Cumbria Times
A Voice of the Free Press
Steve Whitaker
Literary Editor
1:00 AM 24th February 2024

Poem Of The Week: Prayer By George Herbert (1593-1633)


Prayer, the church's banquet, Angel's age,
God's breath in man returning to his birth,
The soul in paraphrase, heart in pilgrimage,
The Christian plummet sounding heaven and earth;
Engine against the Almighty, sinner's tower,
Reversèd thunder, Christ-side-piercing spear,
The six-days world’ transposing in an hour,
A kind of tune, which all things hear and fear;
Softness, and peace, and joy, and love, and bliss,
Exalted manna, gladness of the best,
Heaven in ordinary, man well drest,
The milky way, the bird of Paradise,
Church-bells beyond the stars heard, the soul's blood,
The land of spices; something understood.

Photo by Milada Vigerova on Unsplash
Photo by Milada Vigerova on Unsplash
Seventeenth century poet and priest, George Herbert’s, devotional poem reaches forward into our own time, not so much in terms of religious observance – the articles of Christian faith and belief are in apparently irreversible decline – but rather in tone. A free-flow of metaphors for prayer, for approaches to prayer, and for objects of devotion, Herbert’s otherwise formal sonnet is studied yet impressionistic, an inventory of themes rendered associatively.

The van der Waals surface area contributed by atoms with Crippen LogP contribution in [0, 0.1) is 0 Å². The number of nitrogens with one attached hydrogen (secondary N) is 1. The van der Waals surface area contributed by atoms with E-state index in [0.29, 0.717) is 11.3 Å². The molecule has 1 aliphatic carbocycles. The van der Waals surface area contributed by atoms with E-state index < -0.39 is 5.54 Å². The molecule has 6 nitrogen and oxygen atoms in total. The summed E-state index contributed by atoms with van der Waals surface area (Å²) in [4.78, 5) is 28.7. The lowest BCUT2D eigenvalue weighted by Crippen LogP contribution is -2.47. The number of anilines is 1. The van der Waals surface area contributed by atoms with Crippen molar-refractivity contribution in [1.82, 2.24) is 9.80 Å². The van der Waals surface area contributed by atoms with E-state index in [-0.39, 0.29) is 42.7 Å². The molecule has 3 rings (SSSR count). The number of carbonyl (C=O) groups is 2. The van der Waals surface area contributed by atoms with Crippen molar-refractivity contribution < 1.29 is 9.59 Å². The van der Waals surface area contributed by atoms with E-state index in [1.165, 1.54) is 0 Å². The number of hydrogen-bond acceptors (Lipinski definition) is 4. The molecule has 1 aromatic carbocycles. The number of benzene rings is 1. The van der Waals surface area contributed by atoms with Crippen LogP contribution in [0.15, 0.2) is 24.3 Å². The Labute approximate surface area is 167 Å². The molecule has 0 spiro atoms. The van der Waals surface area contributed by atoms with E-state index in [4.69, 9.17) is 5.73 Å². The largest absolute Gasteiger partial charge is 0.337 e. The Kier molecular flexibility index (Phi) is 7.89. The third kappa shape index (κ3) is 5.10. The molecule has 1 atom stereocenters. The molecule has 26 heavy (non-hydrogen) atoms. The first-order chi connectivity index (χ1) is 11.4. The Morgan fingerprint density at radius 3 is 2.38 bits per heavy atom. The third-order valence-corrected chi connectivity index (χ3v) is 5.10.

In this inventive tableau, the poet describes the circuitous means by which salvation may be determined: the journey through prayer to redemption is laced with symbols, images whose meaning may reside in exalted mood, in the music of the spheres, in natural bounty, or in the focused and sibilant intensity of the ‘Christ-side-piercing spear’.

Herbert’s joyous accumulation of attitudes, of the sense of a theocentric cosmos ‘builded’ by poetic pause and accretion towards perfection, finds resolution in his simple, and utterly compelling, final phrase – ‘something understood’; something of beauty that is unseen but recognised and shared.

‘Prayer’ is taken from The New Oxford Book of English Verse: 1250-1950, chosen and edited by Helen Gardner, published by the Oxford University Press (1972)